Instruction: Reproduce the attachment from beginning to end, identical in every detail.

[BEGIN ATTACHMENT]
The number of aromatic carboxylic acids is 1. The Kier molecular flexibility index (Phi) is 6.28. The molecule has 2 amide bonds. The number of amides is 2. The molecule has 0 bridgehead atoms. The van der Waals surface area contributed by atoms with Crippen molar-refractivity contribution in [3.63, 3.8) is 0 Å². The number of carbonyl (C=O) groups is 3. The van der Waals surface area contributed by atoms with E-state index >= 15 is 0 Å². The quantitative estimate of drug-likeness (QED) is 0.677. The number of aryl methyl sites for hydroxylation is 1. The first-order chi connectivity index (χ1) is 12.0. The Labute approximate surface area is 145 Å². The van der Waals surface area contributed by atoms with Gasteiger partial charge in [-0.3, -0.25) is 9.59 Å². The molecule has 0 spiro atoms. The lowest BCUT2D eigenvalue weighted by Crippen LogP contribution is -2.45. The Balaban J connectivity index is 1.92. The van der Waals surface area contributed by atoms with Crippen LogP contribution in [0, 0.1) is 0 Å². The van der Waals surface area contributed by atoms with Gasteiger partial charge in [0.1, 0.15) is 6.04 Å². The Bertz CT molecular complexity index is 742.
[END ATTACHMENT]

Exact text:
The number of aromatic carboxylic acids is 1. The Kier molecular flexibility index (Phi) is 6.28. The molecule has 2 amide bonds. The number of amides is 2. The molecule has 0 bridgehead atoms. The van der Waals surface area contributed by atoms with Crippen molar-refractivity contribution in [3.63, 3.8) is 0 Å². The number of carbonyl (C=O) groups is 3. The van der Waals surface area contributed by atoms with E-state index >= 15 is 0 Å². The quantitative estimate of drug-likeness (QED) is 0.677. The number of aryl methyl sites for hydroxylation is 1. The first-order chi connectivity index (χ1) is 12.0. The Labute approximate surface area is 145 Å². The van der Waals surface area contributed by atoms with Gasteiger partial charge in [-0.3, -0.25) is 9.59 Å². The molecule has 0 spiro atoms. The lowest BCUT2D eigenvalue weighted by Crippen LogP contribution is -2.45. The Balaban J connectivity index is 1.92. The van der Waals surface area contributed by atoms with Crippen LogP contribution in [0, 0.1) is 0 Å². The van der Waals surface area contributed by atoms with Gasteiger partial charge in [0.1, 0.15) is 6.04 Å². The Bertz CT molecular complexity index is 742.